Illegal street racers don’t have to put others at risk

Picture: iStock

Road racers practice their craft where others certainly can be harmed.

Some serious performance car enthusiasts will vehemently disagree with this opinion piece.

Sadly, they will be people who share this writer’s ideas about fast cars and the fact that such cars should, where possible, be raced.

We love the fact that car owners from time to time have enough passion to channel funds and knowledge into the pursuit of awesome performance from road vehicles.

It gives us pleasure to see a challenge between something like an Italian Supercar and a Golf – with the Golf winning.

But we have a problem when this kind of confrontation happens on a public road.

The issue of illegal street drag racing attracted attention recently, when a Cape Town BMW M3 owner crashed his vehicle at high speed during a race and lost his legs as a consequence.

The media came alive, with the incident portrayed in various ways. Traffic authorities naturally said that high speeds are the main reason for our horrific road toll.

They ignored – again – that bad or drunk drivers in slow vehicles kill many more other road users than the occasional high speed offender.

Sadly, the street racers then weighed in on social media. They said the crash would not deter them from road racing.

They added that the actual competition is just part of the fun – doing it under the police radar providing them with the real thrill.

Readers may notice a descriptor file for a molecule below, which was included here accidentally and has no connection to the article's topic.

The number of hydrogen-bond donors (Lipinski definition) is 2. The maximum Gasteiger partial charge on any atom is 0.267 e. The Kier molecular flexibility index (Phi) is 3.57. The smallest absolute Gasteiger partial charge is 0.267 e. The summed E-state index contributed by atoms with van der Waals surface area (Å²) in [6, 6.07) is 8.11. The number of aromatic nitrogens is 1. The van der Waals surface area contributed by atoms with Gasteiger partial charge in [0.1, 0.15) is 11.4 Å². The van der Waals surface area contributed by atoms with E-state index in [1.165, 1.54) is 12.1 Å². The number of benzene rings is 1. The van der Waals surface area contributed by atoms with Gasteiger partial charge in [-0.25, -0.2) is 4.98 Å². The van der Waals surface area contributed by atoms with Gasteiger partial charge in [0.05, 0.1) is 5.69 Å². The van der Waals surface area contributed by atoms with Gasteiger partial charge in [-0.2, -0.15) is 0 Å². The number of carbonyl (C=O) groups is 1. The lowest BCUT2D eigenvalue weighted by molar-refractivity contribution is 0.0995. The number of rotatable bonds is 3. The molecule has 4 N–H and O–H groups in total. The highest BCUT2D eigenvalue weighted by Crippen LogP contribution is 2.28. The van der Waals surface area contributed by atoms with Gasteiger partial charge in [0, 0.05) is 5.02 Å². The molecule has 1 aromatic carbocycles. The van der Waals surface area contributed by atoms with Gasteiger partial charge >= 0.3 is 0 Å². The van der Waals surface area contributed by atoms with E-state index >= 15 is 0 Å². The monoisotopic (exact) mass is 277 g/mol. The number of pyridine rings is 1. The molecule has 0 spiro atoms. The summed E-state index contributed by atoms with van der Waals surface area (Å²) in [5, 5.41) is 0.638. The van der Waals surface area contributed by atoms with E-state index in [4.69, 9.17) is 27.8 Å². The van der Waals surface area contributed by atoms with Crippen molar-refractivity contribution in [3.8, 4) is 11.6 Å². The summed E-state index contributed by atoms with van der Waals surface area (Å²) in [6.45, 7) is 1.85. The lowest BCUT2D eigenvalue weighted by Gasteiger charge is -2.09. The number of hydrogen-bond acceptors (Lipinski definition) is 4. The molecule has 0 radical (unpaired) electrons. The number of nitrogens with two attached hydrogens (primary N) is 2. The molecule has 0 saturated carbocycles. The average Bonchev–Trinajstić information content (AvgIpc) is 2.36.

Living dangerously makes them feel really alive, they said – and we have no problem with that. What risks you take with your own life is your affair. I can say that with authority.

I have held the Guinness World Record for Riding a Motorcycle through a Tunnel of Fire since 2012.

It is a possibly lethal activity, and I would vehemently oppose anybody who said I should not be allowed to do it. But,

I do it where others cannot get injured.

Road racers practice their craft where others certainly can be harmed.

Thing is, in Gauteng both the Tarlton Drag Strip and Rock Raceway offer their facilities to road car racers.

The Rock runs 200m racing every Wednesday and Tarlton offers full, 400m racing with pukka starting lights the first Friday of every month.

Neither venue interferes with competitors much – you must be sober, wear a crash helmet and be alone in the car.

You can challenge whoever you wish to dice and race as many times as you want.

Surely that is better than running the risk of killing another road user, not part of your game?

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